With each pedal-stroke of his 80- and now 90-year-old legs, Carl Grove sought to show fellow Americans that old age can be rich and rewarding.
His bike is his soapbox. As time caught up with many of his peers, the former U.S. Navy Band saxophonist, who played for U.S. presidents and visiting VIPs and who was born on his parents’ kitchen table during an Indiana thunderstorm the year before the Great Depression, is still riding to spread his stay-active message — despite a doping violation caused by a diner steak.
He has set age-group cycling records in the 80 and 90 categories and accumulated 18 national championships. What matters most to Grove is setting a healthy, don’t-give-up example in a country increasingly sickened by obesity and the inactivity .
Through his exploits, his hope was to share the simple maxim he lives by: “Do not sit down.”
“I see all kinds of people that, man, they go up two or three or four steps and I hear them kind of pant and what have you. This country is not like it used to be. I didn’t see that when I was younger,” says Grove, who will celebrate his 91st birthday July 13.
At the end of last year, the stay-fit mission he calls his “life’s work” suffered a mighty and, in hindsight, unfair and unnecessary blow.
The Colorado Springs-based U.S. Anti-Doping Agency informed Grove that traces of trenbolone, an anabolic steroid used by U.S. cattle farmers to bulk up livestock, were detected in a urine sample he gave at the U.S. Masters Track National Championships in Trexlertown, Pa., in July, where the field’s oldest competitor added to his collection of titles, setting times faster than men in their 80s, 70s and even 60s. He was stripped of his gold medal in the pursuit — the day he tested positive — but kept two others.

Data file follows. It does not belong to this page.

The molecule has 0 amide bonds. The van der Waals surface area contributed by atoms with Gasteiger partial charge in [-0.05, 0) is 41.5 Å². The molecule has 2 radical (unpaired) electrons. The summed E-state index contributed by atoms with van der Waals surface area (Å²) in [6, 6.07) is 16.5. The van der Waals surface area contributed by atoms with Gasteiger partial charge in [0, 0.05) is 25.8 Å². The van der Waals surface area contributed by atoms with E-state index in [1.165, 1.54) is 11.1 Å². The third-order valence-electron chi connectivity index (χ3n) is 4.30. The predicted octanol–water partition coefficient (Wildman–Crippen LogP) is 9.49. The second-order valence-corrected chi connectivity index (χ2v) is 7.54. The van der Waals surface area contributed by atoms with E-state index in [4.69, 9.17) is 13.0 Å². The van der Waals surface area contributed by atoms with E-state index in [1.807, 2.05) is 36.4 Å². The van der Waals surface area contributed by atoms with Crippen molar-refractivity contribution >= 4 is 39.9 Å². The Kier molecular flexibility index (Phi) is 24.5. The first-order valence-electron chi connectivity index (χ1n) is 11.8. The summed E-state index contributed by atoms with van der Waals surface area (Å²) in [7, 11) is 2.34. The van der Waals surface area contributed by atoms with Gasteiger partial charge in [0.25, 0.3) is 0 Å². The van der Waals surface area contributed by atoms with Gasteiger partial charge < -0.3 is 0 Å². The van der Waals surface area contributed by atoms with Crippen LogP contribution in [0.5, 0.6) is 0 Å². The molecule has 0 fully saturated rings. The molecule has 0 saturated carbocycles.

Grove’s conscience was clear.
As USADA’s investigators eventually determined, he knew he hadn’t doped. Instead, Grove had been inadvertently contaminated, probably by a dinner of cow’s liver he ate at a local diner on the evening of July 10 .
Still, the failed test was tough on Grove. He knew how it would look, how short attention spans would put the words “cycling,” “doping,” “steroids,” “disqualified” together and imagine the worst, perhaps picturing a 90-year-old version of Lance Armstrong, cycling’s most famous doper.
Sure enough, and despite USADA slipping its public announcement out on a Friday, news than an athlete so old had tested positive generated worldwide headlines this week and a mix of incredulity, mirth, sympathy and cruelty online.
“I was really kind of down for a while. But I’m over it,” Grove now says, making his first and only public comments about the case in a telephone interview this week .
“ The thing that I really, really care about is that I wanted to be a sterling, totally clean person in front of people that knew about me,” he said.
For the anti-doping system, this is another black eye. Grove says taxpayer dollars should, within reason, continue to be spent on policing amateur sport, not least to combat the increasing use of steroids. But the shaming of a well-intentioned great-grandfather smacks of vindictiveness. There are so many bigger battles for the anti-doping system to fight.
USADA boss Travis Tygart says the agency had no choice but to issue him with a public warning for the failed test, the lowest-level step it could take in such a case.
He “ate meat and had a test that you then can’t just sweep under the carpet as much as you might otherwise want to,” Tygart said. “ The outcome is not right and it’s a system gone awry.”